The Malian government has adopted an electoral calendar for the transition three days before a summit of the Economic Community of West African States (ECOWAS), which is due to consider the tough sanctions imposed on the junta in January.
The date of the presidential election is set for February 2024, and that of the referendum on the new constitution for March 2023, according to official documents sent to AFP on Thursday.
Legislative elections are to be held between October and November 2023, and local elections in June 2023, according to these texts validated at a government meeting on Wednesday evening.
"Our authorities are further paving the way for a return to constitutional order in Mali, the scene of two coups d'état led by the same group of colonels in August 2020 and May 2021," said government spokesman Colonel Abdoulaye Maiga, who is also Minister of Territorial Administration, on state television on Thursday.
"The government finds this timetable (electoral and referendum) realistic," he added.
These documents were previously submitted to political and civil society actors.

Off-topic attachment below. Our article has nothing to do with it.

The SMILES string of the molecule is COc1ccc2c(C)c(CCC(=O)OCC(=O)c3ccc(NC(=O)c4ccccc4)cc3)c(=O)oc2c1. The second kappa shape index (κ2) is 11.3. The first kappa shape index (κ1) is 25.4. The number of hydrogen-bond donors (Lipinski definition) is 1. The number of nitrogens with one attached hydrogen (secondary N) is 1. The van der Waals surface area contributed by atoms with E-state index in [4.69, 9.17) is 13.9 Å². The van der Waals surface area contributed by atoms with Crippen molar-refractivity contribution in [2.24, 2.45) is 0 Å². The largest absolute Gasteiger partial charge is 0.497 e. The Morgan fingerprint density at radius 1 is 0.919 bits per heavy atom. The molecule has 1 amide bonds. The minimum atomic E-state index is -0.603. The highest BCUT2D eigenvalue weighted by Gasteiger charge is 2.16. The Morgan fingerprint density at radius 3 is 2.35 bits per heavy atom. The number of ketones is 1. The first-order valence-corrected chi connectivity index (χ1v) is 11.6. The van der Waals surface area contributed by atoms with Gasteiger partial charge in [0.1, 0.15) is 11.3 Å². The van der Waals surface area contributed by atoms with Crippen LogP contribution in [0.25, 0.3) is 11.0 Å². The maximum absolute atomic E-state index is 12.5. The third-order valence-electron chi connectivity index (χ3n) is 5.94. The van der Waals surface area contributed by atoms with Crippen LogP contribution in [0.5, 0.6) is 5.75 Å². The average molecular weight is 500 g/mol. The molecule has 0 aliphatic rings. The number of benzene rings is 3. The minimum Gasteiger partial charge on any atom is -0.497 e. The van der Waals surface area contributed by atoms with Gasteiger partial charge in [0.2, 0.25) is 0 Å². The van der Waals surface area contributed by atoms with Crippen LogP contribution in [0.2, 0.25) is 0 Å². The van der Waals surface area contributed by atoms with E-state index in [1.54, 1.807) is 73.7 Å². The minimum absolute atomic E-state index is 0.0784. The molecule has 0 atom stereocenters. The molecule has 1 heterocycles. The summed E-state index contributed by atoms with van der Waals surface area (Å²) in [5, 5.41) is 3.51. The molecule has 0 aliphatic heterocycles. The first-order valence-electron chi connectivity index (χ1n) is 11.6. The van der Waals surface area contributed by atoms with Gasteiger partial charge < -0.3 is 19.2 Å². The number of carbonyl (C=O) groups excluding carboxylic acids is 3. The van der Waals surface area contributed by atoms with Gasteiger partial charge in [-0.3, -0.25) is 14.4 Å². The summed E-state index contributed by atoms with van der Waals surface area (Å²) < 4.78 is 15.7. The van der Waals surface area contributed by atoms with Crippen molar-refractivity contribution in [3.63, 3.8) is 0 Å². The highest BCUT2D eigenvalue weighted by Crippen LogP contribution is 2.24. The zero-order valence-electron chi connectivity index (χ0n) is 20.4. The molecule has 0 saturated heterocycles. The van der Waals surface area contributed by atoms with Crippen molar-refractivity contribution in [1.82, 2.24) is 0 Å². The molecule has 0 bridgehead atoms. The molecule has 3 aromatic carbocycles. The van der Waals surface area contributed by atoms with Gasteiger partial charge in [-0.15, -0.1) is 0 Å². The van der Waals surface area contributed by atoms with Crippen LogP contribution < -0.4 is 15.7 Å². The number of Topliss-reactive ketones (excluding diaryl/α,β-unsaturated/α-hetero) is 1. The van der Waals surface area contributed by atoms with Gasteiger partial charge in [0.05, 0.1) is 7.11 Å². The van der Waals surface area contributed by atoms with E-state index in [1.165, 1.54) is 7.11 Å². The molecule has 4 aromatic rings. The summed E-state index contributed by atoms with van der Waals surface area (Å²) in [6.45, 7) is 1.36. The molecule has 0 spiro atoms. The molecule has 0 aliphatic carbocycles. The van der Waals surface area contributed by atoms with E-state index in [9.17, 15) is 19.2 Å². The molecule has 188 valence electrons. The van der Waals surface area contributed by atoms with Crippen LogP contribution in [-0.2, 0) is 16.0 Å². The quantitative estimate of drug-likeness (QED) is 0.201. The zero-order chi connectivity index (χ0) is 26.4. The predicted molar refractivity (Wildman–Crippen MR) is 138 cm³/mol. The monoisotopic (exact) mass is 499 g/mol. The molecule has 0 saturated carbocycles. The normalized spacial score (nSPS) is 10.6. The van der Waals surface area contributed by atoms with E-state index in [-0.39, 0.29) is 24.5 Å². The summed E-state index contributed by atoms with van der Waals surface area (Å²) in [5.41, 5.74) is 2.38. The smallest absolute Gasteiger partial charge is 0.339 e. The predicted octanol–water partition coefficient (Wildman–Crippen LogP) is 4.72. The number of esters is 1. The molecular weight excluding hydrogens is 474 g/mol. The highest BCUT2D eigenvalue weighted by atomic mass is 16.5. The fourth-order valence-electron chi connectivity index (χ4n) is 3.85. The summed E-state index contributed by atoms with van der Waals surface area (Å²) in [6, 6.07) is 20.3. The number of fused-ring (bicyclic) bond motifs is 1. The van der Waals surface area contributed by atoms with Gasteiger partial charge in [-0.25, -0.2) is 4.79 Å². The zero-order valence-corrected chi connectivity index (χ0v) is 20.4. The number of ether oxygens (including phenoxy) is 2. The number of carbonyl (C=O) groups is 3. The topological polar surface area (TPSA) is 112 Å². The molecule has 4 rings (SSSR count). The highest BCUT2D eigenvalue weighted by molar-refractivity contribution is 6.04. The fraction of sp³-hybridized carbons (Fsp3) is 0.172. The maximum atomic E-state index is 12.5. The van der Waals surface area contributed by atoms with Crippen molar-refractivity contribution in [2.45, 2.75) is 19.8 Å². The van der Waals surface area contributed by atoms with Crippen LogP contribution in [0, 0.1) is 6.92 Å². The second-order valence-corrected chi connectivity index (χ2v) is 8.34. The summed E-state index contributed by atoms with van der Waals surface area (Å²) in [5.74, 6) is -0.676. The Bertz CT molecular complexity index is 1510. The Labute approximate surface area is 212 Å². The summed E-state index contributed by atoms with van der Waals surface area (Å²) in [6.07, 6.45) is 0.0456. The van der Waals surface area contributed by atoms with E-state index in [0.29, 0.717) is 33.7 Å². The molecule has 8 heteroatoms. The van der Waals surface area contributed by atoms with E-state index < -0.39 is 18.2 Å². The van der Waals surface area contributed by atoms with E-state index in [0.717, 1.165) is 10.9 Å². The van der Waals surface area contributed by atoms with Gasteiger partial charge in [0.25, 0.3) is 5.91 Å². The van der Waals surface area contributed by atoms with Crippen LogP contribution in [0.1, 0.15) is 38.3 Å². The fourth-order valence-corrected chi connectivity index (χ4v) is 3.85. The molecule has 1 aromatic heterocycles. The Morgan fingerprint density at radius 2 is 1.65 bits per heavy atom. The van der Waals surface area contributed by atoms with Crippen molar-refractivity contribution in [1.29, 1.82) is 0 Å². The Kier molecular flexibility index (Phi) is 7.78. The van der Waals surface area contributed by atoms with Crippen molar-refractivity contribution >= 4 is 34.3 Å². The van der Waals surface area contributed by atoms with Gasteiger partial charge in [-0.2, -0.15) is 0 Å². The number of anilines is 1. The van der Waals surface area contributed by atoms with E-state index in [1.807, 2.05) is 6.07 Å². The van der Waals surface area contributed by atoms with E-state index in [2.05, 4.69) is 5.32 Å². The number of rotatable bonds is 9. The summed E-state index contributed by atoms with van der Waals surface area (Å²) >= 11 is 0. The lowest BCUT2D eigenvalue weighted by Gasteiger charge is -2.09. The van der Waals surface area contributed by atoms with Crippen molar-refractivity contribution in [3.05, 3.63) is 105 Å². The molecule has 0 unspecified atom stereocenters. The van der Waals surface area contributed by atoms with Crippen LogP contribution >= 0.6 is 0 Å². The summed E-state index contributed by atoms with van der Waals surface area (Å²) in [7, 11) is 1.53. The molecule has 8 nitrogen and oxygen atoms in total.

The publication of this timetable is part of a schedule of bitter negotiations between Bamako and ECOWAS after the sub-regional organization placed Mali under sanctions in January and imposed a strict embargo.
The Malian junta had already issued a decree in early June stating that they would govern until March 2024. ECOWAS "regretted" that the authorities had not waited until the end of negotiations with it to set the deadline.
ECOWAS has been pressing since the military seized power in August 2020 for a swift return of civilians to lead the country, which has been plunged into a deep security and political crisis since 2012.
The sanctions further affect an already strained economy. The ECOWAS has made the lifting of the sanctions conditional on the presentation by the junta of a timetable for the transfer of power to civilians that is acceptable to it.
The timetable is to be submitted to the ECOWAS heads of state on Sunday at their summit in Accra.
A West African mediator, former Nigerian President Goodluck Jonathan, has made numerous trips to Bamako to discuss with the military authorities and try to find a compromise.
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